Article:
Season - 'That time of the year in which certain agricultural jobs are carried out, in which the earth gives certain produce' - according to Italy's Treccani dictionary, translated from Italian.
There are two aspects to Italian cooking which we always mention at Mangia Mangia, one is food being regional, the other is seasonal. If you read our blog post Italian Cooking - Sublime Ingredients we delve into a cultural celebration of ingredients and combinations. Basing your dishes on what looks best at the morning market is normal for Italians who'd never contemplate cooking asparagus in December for example, but then again, they wouldn't find any asparagus for sale in December to begin with. The culture of food in this country does not include or embrace food out of season. It never has and probably never will. As times change and we find what we desire at the click of a button, it seems Italy remains stuck in the old ways and quite happily so.
Why wait for strawberries to appear in spring?
Here are a few reasons:
1. Seasonal foods are more sustainable - shorter distances to travel mean less of a global impact.
2. Seasonal foods are more nutritious - with favourable growing conditions of light and temperature, fruits and vegetables can reach their peak in nature with ease. Crops will thrive in a natural habitat meaning they're less susceptible to pests or diseases. This results directly in fewer additives or pesticides. Moreover, if food is harvested and eaten quickly, nutrients don't deteriorate, creating an all-round healthier product.
In the northern Alpine provinces of Italy where apples are grown, there's an active movement towards eliminating pesticides completely. You can find an apple that has been treated once or you can find an apple that has been treated three times. As a consumer, who no doubt eats the skin of the apple, you're empowered to make an informed choice. This movement runs parallel to an already massive industry of organic farming. The same attitude is adopted in the province of Veneto where Prosecco is produced. As we discuss in our blog post The Prosecco Hills, spraying pesticides is strictly regulated but unavoidable in order to keep up with international demand. Here too, more and more Veneti will opt for a bottle of local, hardier grape varieties like Verdiso, believing their health directly jeopardized by the amount of pesticide spraying.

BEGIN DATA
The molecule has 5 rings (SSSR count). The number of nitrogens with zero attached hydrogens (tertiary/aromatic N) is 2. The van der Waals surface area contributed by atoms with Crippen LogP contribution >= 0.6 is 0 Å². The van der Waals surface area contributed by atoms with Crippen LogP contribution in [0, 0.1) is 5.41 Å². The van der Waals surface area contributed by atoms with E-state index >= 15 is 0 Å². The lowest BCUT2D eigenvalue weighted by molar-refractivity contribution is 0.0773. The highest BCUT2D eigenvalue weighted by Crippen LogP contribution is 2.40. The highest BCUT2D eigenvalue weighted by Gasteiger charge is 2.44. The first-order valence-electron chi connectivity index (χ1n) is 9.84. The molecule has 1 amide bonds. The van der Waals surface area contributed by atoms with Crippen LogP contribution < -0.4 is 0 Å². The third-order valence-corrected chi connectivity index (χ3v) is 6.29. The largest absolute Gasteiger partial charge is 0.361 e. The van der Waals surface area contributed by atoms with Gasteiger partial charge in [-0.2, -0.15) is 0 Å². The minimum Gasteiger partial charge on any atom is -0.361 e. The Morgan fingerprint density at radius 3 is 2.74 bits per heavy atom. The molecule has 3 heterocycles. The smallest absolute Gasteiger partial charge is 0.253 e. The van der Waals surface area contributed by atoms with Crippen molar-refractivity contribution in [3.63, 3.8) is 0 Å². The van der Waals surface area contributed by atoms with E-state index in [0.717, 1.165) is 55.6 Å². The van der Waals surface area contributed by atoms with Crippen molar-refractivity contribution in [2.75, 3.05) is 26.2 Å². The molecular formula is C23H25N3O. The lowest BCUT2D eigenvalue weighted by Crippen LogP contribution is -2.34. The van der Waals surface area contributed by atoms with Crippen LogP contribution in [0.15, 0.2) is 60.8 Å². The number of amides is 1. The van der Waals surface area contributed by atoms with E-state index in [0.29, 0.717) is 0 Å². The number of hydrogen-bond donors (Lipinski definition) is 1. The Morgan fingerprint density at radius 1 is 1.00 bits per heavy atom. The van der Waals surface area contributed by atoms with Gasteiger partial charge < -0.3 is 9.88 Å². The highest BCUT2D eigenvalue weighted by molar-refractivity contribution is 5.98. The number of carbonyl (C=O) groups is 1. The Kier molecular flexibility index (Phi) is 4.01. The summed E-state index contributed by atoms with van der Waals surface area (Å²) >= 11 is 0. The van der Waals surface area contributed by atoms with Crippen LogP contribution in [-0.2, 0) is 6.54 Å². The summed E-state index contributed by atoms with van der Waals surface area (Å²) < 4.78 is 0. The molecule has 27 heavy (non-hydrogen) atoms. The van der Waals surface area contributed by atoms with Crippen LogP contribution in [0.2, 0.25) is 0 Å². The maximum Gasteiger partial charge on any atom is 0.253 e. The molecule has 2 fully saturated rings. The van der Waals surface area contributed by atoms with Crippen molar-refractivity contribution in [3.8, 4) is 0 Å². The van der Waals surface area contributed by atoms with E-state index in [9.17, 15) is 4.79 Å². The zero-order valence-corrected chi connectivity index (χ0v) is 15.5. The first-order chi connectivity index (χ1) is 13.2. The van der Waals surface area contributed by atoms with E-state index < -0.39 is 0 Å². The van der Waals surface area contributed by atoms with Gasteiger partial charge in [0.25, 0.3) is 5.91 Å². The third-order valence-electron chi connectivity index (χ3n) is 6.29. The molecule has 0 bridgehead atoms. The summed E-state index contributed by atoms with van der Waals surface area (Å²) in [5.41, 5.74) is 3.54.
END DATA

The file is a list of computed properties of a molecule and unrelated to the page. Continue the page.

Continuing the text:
3. Seasonal foods taste better - a number of factors influence the actual taste. Climatic influences like direct, warm sunshine together with the freshness of a product will contribute towards how good something may taste. Ask a Napolitano and they'll swear the sea-air and Amalfi sunshine are what make Marzano tomatoes the best. And they must be grown in Agro Nocerino – Sarnese in the province of Salerno, otherwise they could never taste as good.
3. Waiting is good - everything has its time and place but in our fast-paced world of convenience at our finger tips, we seem to have lost the appreciation of good things taking time. It's good to wait, just think of Christmas! If Christmas was every week, surely it would lose some sparkle?
We can learn to be grateful for what nature provides, when she provides it, looking forward to the arrival of our favourite fruits and vegetables with growing anticipation.
The area in Veneto we live in is rural but even in bigger cities, with small gardens, a patch will often be dedicated to growing fruits and vegetables. There's a real influence of the seasons here, with almost every family we know growing something to eat. Often, the elder generation, having more time on their hands, will sow a kitchen garden in spring to nurse through summer, proud to supply the rest of the family with home-grown goods. It's commonplace to exchange surplus produce between friends or neighbours creating a true sense of community and once again, we see a celebration of seasonal ingredients in their own right. A beautiful and functional hobby which instils a genuine sense of appreciation for the earth and her bounty, many an Italian granny will contentedly sit for hours shelling peas or cleaning mushrooms on a chair in the sunshine. And at the end of summer, la conserva is traditionally made from excess ripe tomatoes grown in ones garden - cooked, bottled and stacked, ready for the year. What true satisfaction to eat something you have nurtured and grown, and so nutritious.
Here's our year in seasonal dishes
Radicchio di Treviso and pancetta.
Mediterranean Salad - rocket, sun-dried tomatoes, Grana Padano and olives.
Asparagus and Speck lasagne.
Pea and pancetta risotto.
Beefsteak tomatoes and burrata.
Red pepper, aubergine and zucchini pasta fredda.
Pizza Parmigiana with aubergine.
Pumpkin and gorgonzola risotto.
Spinach, pumpkin, pancetta and walnut salad.
Spinach and Ricotta Cannelloni